There isn't a 'right' answer here though, these patterns exist as solutions to common programming problems. Use as many or as few of them as you feel is appropriate for your app.

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That looks awesome, and it really makes sense to me. Thanks a lot! – henk Jun 16 '11 at 14:45

Totally agree with the idea of a service layer, although it really depends on what works for you.

Our approach is to use such a layer as essentially a facade for the nuts and bolts underneath - it describes our application API in a way that makes sense to people who have to code against it. Coding against this API hides the user from the things they're not concerned about, such as data storage and retrieval.

What we've found nice about this approach is that it makes sense semantically, correct separation of concerns keeps controllers thin and ensures portability of the model (not that I've ever had to make use of that, but who knows), it's easy to test against, it's scalable - we can easily build other layers on top (e.g. web services) etc. etc.

I hear where you're coming from as I was there not too long ago. For a long time I was confused about how to implement the model with Zend Framework. I was looking for a convention or someone to describe how it should be done.

What I've learnt over time is that there is no correct answer, and this is where ZF has got it absolutely spot on. It just doesn't make sense to prescribe a mechanism when there's no "one size fits all" approach.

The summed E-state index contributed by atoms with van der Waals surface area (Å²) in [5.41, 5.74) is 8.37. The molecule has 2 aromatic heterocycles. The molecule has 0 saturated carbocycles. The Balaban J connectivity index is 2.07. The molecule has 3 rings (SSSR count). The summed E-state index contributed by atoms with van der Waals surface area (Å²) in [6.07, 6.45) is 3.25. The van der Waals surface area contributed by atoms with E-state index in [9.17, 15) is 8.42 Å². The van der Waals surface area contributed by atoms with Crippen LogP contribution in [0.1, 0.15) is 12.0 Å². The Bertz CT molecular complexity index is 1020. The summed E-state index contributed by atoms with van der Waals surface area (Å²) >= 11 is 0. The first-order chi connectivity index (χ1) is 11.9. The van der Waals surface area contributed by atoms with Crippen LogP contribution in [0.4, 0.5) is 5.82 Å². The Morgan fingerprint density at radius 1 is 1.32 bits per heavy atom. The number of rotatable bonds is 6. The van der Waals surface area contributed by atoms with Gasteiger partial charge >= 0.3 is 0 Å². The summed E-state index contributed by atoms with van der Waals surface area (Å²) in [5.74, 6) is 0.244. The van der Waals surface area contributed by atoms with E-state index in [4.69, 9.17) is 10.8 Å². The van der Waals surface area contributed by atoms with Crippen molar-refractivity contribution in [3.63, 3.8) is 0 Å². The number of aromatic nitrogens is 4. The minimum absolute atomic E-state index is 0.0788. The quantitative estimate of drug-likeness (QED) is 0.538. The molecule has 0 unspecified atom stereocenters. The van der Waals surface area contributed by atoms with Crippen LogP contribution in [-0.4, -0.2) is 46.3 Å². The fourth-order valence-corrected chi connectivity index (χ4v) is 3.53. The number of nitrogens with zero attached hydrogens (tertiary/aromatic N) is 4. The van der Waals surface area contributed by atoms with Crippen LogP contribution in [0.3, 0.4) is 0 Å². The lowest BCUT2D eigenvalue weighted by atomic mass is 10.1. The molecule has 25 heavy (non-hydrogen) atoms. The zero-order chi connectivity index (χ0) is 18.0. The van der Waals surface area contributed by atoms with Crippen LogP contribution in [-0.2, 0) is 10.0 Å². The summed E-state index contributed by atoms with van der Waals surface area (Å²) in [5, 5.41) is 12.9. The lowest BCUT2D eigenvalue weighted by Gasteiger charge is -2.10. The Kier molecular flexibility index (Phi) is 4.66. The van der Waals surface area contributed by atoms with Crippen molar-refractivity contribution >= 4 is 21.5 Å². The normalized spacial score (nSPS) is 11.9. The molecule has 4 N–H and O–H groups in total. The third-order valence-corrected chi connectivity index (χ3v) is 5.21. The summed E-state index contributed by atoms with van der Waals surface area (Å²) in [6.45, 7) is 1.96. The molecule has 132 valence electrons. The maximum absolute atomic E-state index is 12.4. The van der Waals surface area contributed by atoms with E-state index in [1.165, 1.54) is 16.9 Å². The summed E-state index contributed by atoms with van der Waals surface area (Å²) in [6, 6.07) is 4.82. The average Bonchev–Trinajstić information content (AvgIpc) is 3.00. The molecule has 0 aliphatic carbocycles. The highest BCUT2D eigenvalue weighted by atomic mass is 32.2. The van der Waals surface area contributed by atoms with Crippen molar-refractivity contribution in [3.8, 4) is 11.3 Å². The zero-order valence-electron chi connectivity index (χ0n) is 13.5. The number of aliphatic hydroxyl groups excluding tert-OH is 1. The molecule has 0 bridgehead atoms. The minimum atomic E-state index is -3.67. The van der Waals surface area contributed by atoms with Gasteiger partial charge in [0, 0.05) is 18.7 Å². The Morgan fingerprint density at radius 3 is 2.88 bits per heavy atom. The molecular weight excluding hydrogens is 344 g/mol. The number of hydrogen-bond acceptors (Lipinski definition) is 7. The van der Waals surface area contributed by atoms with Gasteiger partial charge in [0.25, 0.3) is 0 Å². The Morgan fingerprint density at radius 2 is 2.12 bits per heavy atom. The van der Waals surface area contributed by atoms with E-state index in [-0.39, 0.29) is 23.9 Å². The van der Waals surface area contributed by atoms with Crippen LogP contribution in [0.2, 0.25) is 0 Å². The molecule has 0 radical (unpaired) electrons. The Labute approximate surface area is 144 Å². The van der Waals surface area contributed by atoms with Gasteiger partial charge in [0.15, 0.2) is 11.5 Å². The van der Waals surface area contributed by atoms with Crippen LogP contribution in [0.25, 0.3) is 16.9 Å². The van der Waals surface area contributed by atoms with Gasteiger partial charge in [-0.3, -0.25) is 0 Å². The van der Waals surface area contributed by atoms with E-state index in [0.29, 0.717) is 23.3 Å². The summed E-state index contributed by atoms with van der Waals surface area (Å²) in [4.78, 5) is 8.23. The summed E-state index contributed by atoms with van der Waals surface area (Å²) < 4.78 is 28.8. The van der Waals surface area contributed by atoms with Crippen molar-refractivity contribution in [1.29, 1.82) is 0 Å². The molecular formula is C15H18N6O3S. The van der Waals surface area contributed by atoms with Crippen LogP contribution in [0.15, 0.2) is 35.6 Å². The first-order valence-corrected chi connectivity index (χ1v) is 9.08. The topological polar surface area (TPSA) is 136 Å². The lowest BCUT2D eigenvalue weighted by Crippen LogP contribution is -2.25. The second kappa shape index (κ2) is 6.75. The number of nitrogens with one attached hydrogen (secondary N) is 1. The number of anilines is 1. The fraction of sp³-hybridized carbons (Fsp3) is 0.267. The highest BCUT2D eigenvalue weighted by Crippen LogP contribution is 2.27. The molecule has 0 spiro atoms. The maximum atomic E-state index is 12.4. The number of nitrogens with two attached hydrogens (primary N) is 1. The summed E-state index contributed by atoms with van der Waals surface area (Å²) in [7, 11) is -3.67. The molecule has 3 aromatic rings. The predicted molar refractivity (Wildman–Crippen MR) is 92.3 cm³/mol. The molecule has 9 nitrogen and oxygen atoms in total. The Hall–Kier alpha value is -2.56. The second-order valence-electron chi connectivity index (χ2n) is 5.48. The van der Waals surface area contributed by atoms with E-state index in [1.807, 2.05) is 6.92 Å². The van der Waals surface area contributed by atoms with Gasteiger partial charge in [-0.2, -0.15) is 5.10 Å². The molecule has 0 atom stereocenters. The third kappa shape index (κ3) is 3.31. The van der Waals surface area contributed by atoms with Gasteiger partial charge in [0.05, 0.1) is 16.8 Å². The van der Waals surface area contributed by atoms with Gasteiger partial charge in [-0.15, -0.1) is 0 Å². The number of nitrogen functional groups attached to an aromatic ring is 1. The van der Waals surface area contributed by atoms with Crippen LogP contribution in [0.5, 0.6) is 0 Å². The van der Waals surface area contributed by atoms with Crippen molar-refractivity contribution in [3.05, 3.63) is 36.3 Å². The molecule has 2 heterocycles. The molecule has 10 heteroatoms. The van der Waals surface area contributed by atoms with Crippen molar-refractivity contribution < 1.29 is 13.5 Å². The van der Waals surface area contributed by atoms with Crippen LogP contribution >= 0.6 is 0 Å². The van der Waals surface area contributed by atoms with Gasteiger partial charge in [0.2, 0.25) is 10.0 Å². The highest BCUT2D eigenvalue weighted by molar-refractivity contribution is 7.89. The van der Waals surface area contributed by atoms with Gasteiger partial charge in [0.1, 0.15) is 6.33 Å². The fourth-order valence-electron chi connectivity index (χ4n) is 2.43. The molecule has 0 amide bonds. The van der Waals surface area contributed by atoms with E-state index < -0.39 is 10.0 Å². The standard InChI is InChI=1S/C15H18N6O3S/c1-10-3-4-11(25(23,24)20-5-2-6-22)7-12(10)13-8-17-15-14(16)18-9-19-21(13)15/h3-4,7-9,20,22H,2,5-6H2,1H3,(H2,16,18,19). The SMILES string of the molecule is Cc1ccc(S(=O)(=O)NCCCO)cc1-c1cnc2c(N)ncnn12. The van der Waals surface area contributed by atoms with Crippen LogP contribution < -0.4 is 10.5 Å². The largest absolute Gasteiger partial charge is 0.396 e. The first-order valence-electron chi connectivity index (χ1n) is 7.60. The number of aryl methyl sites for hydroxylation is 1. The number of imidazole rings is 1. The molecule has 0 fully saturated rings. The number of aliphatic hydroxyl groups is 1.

In summary, there is no "proper" way to implement the model. As I say, I think it's just about finding something that is sensible for your own situation.

My advice is to Google for "Zend Framework Service Layer" and read up as much as you can on that - I think that might be of interest to you. A lot of the time you'll end up back at Stack Overflow, but generally there are links out to good blog posts and articles too.

Good luck.

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I have implemented a service layer and have seen the advantages. In my case, this was exactly the answer I was looking for, and I absolutely agree with you. It separates all the major components, but it still gives me all the possibilities to have them talk to each other. You might be right that there's no one answer, and that that's just the power of ZF, but that's also what makes it so confusing. I guess I still have to find that out on my own. – henk Jun 18 '11 at 5:43

There isn't only one way of developing a MVC app. In general there are lots of different approaches on what controllers, views and models are and should be or do.

I guess a good idea is to look how others did it.

Have a look at CakePHP: Models / Views / Controllers

In general the controller puts data in a model (or creates a model), which the view uses to render the page.